Fresh, marine, brackish eels escaping? I just purchased an eel for my 55 gallon tank.  The lady I spoke with when purchasing it told me to block off all holes in the top of my tank because it could try to escape.  If it did escape, how far could it "slither" before dying, or would it just fall near the tank?                                                                                Thanks,                                                                            Angie... <Depending on the species, how hot, humid the area is, the type of flooring... a few to several feet, a few minutes to several hours. Keep that tank covered. Bob Fenner>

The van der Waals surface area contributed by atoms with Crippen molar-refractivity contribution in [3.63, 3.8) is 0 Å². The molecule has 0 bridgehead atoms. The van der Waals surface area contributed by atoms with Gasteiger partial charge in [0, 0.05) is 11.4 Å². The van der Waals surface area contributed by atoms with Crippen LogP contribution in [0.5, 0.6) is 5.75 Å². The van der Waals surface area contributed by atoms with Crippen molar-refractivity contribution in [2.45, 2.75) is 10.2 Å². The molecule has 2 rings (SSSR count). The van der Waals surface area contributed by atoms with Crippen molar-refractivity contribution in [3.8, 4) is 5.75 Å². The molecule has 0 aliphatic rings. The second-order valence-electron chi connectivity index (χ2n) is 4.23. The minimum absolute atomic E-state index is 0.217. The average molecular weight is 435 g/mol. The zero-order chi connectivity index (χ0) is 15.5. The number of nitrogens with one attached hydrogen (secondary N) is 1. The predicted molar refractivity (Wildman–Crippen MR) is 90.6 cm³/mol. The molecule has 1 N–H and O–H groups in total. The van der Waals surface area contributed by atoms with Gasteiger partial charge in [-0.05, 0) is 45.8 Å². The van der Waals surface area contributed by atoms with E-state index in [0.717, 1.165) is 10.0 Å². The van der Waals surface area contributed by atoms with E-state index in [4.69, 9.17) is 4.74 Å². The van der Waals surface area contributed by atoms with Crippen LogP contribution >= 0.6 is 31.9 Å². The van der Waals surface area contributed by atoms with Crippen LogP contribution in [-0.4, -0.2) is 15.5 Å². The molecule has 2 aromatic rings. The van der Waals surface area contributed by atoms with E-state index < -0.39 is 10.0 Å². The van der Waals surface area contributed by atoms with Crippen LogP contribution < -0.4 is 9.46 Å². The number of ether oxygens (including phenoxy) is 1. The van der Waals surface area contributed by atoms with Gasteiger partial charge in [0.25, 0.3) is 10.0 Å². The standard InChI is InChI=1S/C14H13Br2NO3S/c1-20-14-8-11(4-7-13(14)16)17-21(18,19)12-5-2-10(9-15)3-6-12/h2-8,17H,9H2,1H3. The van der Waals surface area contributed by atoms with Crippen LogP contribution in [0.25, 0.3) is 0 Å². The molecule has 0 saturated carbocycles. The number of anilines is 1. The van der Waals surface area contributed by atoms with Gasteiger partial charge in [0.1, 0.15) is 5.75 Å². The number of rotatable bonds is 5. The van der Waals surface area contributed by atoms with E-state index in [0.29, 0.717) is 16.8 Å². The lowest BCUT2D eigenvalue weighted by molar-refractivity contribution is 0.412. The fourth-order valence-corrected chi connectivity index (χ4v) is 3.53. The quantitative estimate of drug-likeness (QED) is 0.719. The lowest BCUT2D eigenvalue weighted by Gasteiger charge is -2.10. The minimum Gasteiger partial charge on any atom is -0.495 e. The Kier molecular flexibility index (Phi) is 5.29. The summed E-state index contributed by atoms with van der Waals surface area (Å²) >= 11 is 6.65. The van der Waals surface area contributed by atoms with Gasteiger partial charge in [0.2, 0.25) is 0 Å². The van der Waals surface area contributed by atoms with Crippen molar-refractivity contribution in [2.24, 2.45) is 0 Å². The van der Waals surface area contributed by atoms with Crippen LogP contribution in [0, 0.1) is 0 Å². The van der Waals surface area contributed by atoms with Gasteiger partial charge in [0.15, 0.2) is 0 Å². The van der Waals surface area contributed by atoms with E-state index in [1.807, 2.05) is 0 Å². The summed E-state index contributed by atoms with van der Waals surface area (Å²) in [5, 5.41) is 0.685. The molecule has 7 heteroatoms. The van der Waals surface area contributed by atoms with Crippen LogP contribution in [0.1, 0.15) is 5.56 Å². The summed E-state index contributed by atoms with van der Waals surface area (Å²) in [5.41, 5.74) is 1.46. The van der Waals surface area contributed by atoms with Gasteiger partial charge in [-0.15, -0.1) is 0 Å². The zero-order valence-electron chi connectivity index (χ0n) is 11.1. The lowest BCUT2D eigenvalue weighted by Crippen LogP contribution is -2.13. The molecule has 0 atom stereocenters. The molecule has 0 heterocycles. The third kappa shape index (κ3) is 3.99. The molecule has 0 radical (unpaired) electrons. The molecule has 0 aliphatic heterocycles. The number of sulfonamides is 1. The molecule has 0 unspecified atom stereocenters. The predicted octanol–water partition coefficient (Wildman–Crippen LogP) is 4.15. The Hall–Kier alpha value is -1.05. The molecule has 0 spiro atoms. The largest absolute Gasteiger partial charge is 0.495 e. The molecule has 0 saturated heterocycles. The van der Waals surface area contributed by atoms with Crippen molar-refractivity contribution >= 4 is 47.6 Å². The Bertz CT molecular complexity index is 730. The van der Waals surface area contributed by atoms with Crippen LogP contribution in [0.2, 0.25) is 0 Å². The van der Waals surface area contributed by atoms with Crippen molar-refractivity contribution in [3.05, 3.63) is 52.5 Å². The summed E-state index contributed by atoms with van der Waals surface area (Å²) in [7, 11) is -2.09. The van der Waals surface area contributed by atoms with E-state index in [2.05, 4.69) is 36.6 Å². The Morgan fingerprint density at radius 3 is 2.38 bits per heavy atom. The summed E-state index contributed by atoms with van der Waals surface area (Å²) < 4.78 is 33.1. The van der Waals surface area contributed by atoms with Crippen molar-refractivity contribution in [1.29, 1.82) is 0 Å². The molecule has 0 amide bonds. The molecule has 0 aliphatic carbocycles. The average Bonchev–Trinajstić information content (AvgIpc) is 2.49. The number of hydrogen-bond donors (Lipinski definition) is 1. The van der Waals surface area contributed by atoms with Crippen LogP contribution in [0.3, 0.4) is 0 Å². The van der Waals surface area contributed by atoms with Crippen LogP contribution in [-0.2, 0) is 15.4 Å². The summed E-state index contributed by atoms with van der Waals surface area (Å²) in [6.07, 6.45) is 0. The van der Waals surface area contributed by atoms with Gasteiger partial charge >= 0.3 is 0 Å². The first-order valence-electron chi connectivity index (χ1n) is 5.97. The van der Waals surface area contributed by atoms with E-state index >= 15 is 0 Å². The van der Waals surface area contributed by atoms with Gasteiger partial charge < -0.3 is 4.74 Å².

Unknown Eel hi, my name's Dean I have had my eel for about 5 months he is very healthy but I have wondered for awhile what kind it is I have a pic attached I hope you can help in identify him. <Neat... looks like a synbranchid eel to me... maybe Monopterus alba... maybe give a read on fishbase.org re... or place the scientific name in your search engines. Bob Fenner>